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Discussion Starter #1
I'm looking at kits that engage the 4x4 when you flip the switch as opposed to factory that when you put it in 4x4 it does not do it until it detects certain conditions that it then applies the 4x4.

With rock crawling I feel like I want it in 4x4 when I hit the switch. I dont like the idea of higher wheel speed in the rear for it to them decide it wants to go into 4x4. This sounds like it would be unnecessarily hard on the driveline.

Thoughts?
 

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I have that kit installed on my 2019 Turbo S S4 and love it, got tired of my ass end trying to pass me all the time going down deep desents because the 4X4 only engaged when computer tells it too
2000 miles on the machine with out any issues with the kit.

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Discussion Starter #3
I have that kit installed on my 2019 Turbo S S4 and love it, got tired of my ass end trying to pass me all the time going down deep desents because the 4X4 only engaged when computer tells it too
2000 miles on the machine with out any issues with the kit.

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Is it the HESS motorsports kit?

Did it replace your factory 4x4 switch or is it in addition to?
 

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Is it the HESS motorsports kit?

Did it replace your factory 4x4 switch or is it in addition to?
Do not remember what brand it was I can look at the receipt when I get back home today, and if I remember correct the kit utilized my factory 4x4 switch.
I just unplugged all the stock wiring and left it incase the kit fails, and I can still resort back to the factory 4x4

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Discussion Starter #5
Do not remember what brand it was I can look at the receipt when I get back home today, and if I remember correct the kit utilized my factory 4x4 switch.
I just unplugged all the stock wiring and left it incase the kit fails, and I can still resort back to the factory 4x4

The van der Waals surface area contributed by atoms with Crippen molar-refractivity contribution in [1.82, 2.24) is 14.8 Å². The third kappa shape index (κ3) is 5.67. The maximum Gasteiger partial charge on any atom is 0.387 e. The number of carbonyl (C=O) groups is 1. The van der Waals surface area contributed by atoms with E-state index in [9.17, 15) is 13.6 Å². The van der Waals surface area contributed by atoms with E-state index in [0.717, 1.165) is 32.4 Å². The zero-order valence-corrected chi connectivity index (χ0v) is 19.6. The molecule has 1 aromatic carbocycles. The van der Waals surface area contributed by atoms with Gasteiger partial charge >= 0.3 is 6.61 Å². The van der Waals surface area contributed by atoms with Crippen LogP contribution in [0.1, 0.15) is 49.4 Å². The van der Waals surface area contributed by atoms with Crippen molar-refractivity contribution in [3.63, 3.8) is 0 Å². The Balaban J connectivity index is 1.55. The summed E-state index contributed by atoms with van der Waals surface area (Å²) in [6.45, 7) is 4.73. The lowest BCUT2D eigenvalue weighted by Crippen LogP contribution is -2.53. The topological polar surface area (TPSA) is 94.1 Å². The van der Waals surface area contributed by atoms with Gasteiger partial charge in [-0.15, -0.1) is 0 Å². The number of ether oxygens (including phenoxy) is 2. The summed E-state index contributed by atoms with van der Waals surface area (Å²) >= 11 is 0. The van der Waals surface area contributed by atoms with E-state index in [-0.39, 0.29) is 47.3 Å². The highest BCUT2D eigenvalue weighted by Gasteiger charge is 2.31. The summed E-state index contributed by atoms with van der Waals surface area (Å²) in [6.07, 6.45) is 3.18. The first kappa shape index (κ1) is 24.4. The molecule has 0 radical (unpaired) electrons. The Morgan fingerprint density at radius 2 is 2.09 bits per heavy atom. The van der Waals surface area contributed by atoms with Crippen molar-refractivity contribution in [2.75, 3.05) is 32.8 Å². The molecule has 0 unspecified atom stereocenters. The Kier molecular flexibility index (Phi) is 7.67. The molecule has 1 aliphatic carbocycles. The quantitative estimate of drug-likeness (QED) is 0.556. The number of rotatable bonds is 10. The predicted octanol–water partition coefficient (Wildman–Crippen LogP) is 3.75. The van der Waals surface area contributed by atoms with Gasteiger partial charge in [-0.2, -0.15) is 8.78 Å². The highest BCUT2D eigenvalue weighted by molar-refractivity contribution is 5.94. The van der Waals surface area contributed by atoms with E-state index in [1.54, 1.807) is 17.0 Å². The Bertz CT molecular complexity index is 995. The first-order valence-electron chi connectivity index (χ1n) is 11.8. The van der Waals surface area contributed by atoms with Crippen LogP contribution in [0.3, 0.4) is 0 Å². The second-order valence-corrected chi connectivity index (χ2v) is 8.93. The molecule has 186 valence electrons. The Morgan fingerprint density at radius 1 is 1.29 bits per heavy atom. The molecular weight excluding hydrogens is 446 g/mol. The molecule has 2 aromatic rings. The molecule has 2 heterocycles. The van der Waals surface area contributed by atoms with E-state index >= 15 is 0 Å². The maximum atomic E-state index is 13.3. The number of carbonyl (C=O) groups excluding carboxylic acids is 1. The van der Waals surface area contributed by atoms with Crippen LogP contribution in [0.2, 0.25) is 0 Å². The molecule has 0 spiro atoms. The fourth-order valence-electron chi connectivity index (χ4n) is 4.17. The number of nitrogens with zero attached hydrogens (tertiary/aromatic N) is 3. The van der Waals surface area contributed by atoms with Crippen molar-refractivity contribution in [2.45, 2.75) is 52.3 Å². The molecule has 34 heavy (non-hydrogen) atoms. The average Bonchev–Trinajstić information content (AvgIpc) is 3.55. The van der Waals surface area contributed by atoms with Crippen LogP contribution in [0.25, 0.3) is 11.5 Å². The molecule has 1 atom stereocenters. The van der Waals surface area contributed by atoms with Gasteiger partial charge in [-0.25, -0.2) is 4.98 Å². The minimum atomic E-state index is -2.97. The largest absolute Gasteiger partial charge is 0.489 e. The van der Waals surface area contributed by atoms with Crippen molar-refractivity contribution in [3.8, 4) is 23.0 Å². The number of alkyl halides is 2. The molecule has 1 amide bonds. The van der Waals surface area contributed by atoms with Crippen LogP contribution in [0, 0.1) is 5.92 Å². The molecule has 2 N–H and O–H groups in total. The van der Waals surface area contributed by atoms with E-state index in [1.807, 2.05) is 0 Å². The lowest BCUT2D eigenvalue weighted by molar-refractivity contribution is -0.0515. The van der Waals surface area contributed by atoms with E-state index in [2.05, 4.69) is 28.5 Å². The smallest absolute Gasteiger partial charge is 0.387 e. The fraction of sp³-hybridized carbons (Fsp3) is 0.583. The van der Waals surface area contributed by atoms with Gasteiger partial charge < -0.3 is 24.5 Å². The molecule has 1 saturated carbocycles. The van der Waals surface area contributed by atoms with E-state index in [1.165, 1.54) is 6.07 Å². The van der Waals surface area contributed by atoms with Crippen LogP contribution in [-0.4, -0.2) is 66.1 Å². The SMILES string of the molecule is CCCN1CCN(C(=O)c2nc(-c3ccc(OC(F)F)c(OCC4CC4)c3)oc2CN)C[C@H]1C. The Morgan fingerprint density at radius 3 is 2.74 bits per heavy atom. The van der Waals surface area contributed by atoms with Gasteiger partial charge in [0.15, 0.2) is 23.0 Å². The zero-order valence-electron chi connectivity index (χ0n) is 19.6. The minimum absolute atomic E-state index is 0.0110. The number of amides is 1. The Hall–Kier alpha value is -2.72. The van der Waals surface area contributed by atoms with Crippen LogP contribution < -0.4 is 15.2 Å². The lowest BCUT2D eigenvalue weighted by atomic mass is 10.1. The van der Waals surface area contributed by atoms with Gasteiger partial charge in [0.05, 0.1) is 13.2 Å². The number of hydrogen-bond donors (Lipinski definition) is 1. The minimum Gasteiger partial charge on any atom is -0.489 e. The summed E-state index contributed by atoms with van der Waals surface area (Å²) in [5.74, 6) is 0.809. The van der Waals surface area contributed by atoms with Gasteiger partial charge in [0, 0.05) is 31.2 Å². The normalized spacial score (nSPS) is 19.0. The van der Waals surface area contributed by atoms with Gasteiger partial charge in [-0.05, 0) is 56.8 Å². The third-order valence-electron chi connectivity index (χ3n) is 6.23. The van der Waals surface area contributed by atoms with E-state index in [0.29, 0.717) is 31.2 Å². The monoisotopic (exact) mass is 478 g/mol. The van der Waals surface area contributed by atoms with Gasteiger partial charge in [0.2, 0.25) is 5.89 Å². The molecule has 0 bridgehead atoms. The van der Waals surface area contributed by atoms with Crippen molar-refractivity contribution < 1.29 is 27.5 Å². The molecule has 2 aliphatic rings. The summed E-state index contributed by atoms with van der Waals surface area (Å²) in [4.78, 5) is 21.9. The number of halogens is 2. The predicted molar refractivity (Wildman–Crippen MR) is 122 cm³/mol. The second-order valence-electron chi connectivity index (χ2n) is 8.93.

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Please let me know
 

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because the 4X4 only engaged when computer tells it too
I think you misunderstand how the Polaris AWD system works. When you place the AWD switch in the 'on" position it sends a ground signal to the ECU. If the RPMs are below 3200 the ECU sends a ground signal to the diff coil. At this point the ECU will not denergize the diff coil until the AWD switch is turned off. The hot side of the diff coil is powered straight from the fuse block when the key is in the 'on" position. After the coil is energized the lockup of the diff is a mechanical operation. There are numerous threads about how the Hillard diff works so I'm not going to go into the mechanics again. Read: Front Diff/AWD

Adding a AWD "override" switch ONLY bypasses the ECUs RPM safety limit. It does NOT control how the diff locks up. The diff will still lock and unlock based on differential wheel speed from front to rear. These "override" switches are about as useless as tits on a boar hog and try to justify the cost with false claims. Again, diff lockup is a mechanical action.

Your rear end "kicking out" is because of engine braking.
 

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Discussion Starter #9 (Edited)